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31/07/2012: Embassy Enters into Partnership with Polaris to Assist Victims of Human Trafficking

Ambassador Jose Cuisia (left, seated) and Mr. Bradley Myles (right, seated) sign the Memorandum of Collaborative Agreement at the Philippine Embassy on July 31, 2012.  Labor Attaché Luzviminda Padilla (left, standing) and Ms. Carolina De Los Rios (right, standing) served as witnesses.

31 July 2012, Washington DC. The Philippine Embassy in Washington, D.C. entered into an agreement yesterday with the Polaris Project, a leading non-governmental organization in the United States, in its efforts to engage with other institutions in the campaign against human trafficking.  The partnership enables the Philippine Foreign Service establishments in the U.S. and Polaris to collaborate in the provision of social services for Filipino victims of human trafficking.

Signing the Memorandum of Collaborative Agreement at the Philippine Embassy were Ambassador Jose L. Cuisia, Jr. and Mr. Bradley Myles, Executive Director and Chief Executive Officer of the Polaris Project.  The ceremony was attended by representatives of the Filipino American community in the metropolitan Washington, D.C. area that included  two Filipino victims of human trafficking who were beneficiaries of assistance provided by the Embassy and the Polaris Project.

Ambassador Cuisia called the signing of the agreement with the Polaris Project “another milestone in our international cooperation efforts and our own national crusade against this modern-day slavery.”  He cited the steps the Philippine government has taken to fight this menace, including the enactment of the Anti-Trafficking in Persons Act of 2003, which prohibits both sex and labor trafficking and imposes still criminal penalty for violation of the law, as well as the establishment of the Inter-Agency Council Against Trafficking, a multi-agency body that addresses trafficking along the three program areas of prevention, prosecution and protection.  A partnership agreement was also signed by the Ambassador with U.S. Labor Secretary Hilda Solis last month that enhances the enforcement of the rights of workers to a safe and healthy work environment, and fair wages and working hours.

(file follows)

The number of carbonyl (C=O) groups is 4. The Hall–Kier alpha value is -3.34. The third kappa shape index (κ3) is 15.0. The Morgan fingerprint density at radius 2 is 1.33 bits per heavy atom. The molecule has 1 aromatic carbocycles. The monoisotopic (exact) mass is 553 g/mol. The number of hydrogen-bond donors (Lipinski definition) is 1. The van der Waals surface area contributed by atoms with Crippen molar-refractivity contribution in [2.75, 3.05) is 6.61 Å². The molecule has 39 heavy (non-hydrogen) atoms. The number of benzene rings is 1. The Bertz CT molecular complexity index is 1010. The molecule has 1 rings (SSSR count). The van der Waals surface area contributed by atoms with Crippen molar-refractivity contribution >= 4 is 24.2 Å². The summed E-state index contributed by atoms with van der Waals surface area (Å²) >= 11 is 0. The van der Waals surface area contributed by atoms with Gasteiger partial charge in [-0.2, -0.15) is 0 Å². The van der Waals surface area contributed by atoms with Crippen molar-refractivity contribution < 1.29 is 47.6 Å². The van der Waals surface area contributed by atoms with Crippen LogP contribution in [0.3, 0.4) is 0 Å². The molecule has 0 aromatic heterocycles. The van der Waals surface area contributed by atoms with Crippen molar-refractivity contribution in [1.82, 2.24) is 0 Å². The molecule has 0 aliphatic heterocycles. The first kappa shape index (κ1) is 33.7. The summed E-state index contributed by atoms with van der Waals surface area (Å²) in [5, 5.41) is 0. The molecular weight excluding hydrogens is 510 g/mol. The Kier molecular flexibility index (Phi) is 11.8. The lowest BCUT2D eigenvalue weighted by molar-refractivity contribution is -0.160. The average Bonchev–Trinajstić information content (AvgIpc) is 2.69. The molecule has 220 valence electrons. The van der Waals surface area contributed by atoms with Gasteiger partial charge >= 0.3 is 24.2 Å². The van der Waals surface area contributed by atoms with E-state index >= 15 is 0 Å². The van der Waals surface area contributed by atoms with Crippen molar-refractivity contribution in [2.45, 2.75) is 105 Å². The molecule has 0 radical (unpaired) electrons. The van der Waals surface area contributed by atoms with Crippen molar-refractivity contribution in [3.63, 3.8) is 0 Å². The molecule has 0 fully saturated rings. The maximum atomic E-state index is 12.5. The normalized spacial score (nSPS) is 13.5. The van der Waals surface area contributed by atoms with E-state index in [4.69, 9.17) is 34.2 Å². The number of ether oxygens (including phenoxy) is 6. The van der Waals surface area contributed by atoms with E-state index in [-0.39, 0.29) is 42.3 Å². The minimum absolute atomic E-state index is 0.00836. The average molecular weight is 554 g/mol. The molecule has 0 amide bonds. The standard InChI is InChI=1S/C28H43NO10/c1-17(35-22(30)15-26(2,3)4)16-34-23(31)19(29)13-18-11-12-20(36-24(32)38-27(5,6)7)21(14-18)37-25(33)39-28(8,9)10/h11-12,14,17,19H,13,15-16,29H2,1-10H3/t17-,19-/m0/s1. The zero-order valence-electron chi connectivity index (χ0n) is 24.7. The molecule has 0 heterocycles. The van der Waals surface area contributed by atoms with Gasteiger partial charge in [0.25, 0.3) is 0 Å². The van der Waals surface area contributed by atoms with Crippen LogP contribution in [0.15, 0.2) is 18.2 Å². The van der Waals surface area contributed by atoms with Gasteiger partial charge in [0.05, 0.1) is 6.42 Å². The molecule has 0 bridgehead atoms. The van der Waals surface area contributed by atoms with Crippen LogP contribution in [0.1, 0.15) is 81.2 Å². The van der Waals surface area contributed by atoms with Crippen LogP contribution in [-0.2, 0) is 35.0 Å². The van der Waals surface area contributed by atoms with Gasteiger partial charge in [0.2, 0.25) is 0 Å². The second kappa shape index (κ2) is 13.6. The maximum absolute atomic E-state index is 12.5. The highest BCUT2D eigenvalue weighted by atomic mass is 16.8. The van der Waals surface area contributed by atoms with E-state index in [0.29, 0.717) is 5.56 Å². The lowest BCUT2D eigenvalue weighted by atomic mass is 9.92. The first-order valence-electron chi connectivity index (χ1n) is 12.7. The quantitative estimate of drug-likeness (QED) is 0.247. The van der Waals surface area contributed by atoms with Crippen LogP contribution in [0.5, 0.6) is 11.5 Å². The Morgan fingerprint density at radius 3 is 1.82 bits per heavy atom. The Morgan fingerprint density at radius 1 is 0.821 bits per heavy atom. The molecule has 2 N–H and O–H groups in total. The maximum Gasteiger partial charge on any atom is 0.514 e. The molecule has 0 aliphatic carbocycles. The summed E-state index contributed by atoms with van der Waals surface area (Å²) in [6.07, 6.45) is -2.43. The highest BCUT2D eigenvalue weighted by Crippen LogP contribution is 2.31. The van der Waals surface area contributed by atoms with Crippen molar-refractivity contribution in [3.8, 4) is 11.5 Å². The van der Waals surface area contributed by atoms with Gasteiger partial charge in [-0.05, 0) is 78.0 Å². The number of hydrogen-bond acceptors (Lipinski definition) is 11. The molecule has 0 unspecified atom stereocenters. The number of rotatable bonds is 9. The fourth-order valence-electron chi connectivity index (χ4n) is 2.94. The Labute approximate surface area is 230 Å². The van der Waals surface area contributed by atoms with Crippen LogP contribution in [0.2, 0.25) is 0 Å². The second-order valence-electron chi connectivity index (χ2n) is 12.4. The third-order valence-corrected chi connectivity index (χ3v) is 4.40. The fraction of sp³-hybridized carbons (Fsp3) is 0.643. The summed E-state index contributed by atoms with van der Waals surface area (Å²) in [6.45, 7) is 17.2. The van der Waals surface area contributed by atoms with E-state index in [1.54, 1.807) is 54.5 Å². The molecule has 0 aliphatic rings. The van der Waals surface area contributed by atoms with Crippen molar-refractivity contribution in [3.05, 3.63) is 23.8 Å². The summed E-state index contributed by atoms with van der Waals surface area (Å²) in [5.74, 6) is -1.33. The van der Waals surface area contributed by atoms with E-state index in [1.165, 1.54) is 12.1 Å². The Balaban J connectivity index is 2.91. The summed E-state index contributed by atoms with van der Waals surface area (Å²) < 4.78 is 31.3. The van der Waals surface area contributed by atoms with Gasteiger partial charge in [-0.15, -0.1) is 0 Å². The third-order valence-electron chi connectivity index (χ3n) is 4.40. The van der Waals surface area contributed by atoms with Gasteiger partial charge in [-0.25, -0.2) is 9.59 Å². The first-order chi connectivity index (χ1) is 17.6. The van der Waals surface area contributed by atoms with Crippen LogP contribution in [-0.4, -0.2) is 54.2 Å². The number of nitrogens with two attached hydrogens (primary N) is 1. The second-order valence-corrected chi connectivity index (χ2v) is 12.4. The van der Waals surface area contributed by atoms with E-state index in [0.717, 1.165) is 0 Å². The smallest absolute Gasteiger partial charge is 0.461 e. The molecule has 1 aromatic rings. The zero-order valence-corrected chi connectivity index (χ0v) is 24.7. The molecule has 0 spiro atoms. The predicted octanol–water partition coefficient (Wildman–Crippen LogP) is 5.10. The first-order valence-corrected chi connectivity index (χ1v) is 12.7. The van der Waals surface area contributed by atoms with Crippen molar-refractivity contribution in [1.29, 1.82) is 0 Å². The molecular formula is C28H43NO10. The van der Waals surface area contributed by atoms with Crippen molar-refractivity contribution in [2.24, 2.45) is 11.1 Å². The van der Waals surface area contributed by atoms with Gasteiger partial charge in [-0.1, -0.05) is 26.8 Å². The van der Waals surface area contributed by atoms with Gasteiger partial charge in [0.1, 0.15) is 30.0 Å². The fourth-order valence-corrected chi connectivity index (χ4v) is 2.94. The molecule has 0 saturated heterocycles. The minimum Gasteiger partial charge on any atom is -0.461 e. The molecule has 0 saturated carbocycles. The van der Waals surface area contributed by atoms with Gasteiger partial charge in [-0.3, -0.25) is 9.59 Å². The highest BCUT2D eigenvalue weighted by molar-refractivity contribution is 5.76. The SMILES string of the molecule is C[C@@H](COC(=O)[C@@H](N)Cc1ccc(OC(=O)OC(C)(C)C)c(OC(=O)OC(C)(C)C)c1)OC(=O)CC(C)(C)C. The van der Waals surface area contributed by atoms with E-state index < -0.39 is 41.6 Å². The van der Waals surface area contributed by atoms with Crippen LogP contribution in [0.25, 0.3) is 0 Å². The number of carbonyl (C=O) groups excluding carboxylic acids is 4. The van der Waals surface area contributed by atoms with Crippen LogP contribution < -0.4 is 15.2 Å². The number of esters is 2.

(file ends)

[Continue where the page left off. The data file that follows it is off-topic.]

In his remarks, Mr. Myles noted that partnerships are key in the campaign against human trafficking.  He added that while a number of other embassies were in denial that the problem existed, his experience working with the Philippine Embassy was nothing but positive, with staff who were sensitive, eager to work with victims and genuinely cared about the issue.  He expressed the hope that more victims would be reached and said the ultimate measure of their success would be the number of lives changed.

The Polaris Project is a leading non-profit NGO in the U.S. established to combat all forms of human trafficking involving both U.S. citizens and foreign national victims. Founded 10 years ago, its mission goals include the provision of client services (such as emergency services, comprehensive case management, group therapy, transitional housing, and victim outreach), policy advocacy, training and technical assistance, and public outreach and communications. Polaris also operates a central toll-free 24-hour hotline (1-888-3737-888) for callers to report tips, to be referred to anti-trafficking services, or to request training and technical assistance, general information or specific anti-trafficking resources.  (END)